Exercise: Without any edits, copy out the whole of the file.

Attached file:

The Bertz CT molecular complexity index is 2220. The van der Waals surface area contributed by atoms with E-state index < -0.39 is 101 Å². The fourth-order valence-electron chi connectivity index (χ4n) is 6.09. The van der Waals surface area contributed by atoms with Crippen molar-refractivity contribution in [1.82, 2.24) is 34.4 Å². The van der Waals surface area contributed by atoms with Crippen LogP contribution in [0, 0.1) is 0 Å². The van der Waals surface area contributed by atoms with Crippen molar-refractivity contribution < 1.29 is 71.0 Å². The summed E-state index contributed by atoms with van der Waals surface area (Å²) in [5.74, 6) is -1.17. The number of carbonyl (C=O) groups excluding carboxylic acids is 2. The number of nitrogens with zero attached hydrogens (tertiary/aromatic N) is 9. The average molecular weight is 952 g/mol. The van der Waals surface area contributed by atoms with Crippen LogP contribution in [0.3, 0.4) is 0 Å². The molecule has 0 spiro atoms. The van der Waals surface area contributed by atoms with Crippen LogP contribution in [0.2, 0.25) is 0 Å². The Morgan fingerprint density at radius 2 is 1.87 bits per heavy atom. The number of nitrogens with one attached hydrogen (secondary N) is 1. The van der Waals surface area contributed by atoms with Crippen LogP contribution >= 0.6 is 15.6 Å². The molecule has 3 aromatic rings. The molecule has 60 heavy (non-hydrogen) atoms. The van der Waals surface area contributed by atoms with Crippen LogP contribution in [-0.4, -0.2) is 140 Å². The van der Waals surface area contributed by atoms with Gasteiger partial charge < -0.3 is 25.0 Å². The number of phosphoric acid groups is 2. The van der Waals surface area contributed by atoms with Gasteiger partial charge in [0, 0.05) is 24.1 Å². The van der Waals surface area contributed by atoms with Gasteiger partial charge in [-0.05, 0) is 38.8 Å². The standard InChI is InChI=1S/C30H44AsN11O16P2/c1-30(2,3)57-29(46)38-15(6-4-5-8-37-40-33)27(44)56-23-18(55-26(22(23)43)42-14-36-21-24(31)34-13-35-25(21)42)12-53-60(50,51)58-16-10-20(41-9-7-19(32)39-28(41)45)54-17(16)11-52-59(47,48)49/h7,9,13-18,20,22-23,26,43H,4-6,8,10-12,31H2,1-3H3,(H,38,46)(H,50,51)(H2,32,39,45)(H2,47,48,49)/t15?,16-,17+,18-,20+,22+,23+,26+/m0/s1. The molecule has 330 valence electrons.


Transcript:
The Bertz CT molecular complexity index is 2220. The van der Waals surface area contributed by atoms with E-state index < -0.39 is 101 Å². The fourth-order valence-electron chi connectivity index (χ4n) is 6.09. The van der Waals surface area contributed by atoms with Crippen molar-refractivity contribution in [1.82, 2.24) is 34.4 Å². The van der Waals surface area contributed by atoms with Crippen LogP contribution in [0, 0.1) is 0 Å². The van der Waals surface area contributed by atoms with Crippen molar-refractivity contribution < 1.29 is 71.0 Å². The summed E-state index contributed by atoms with van der Waals surface area (Å²) in [5.74, 6) is -1.17. The number of carbonyl (C=O) groups excluding carboxylic acids is 2. The number of nitrogens with zero attached hydrogens (tertiary/aromatic N) is 9. The average molecular weight is 952 g/mol. The van der Waals surface area contributed by atoms with Crippen LogP contribution in [0.3, 0.4) is 0 Å². The molecule has 0 spiro atoms. The van der Waals surface area contributed by atoms with Crippen LogP contribution in [0.2, 0.25) is 0 Å². The Morgan fingerprint density at radius 2 is 1.87 bits per heavy atom. The number of nitrogens with one attached hydrogen (secondary N) is 1. The van der Waals surface area contributed by atoms with Crippen LogP contribution >= 0.6 is 15.6 Å². The molecule has 3 aromatic rings. The molecule has 60 heavy (non-hydrogen) atoms. The van der Waals surface area contributed by atoms with Crippen LogP contribution in [-0.4, -0.2) is 140 Å². The van der Waals surface area contributed by atoms with Gasteiger partial charge < -0.3 is 25.0 Å². The number of phosphoric acid groups is 2. The van der Waals surface area contributed by atoms with Gasteiger partial charge in [0, 0.05) is 24.1 Å². The van der Waals surface area contributed by atoms with Gasteiger partial charge in [-0.05, 0) is 38.8 Å². The standard InChI is InChI=1S/C30H44AsN11O16P2/c1-30(2,3)57-29(46)38-15(6-4-5-8-37-40-33)27(44)56-23-18(55-26(22(23)43)42-14-36-21-24(31)34-13-35-25(21)42)12-53-60(50,51)58-16-10-20(41-9-7-19(32)39-28(41)45)54-17(16)11-52-59(47,48)49/h7,9,13-18,20,22-23,26,43H,4-6,8,10-12,31H2,1-3H3,(H,38,46)(H,50,51)(H2,32,39,45)(H2,47,48,49)/t15?,16-,17+,18-,20+,22+,23+,26+/m0/s1. The molecule has 330 valence electrons.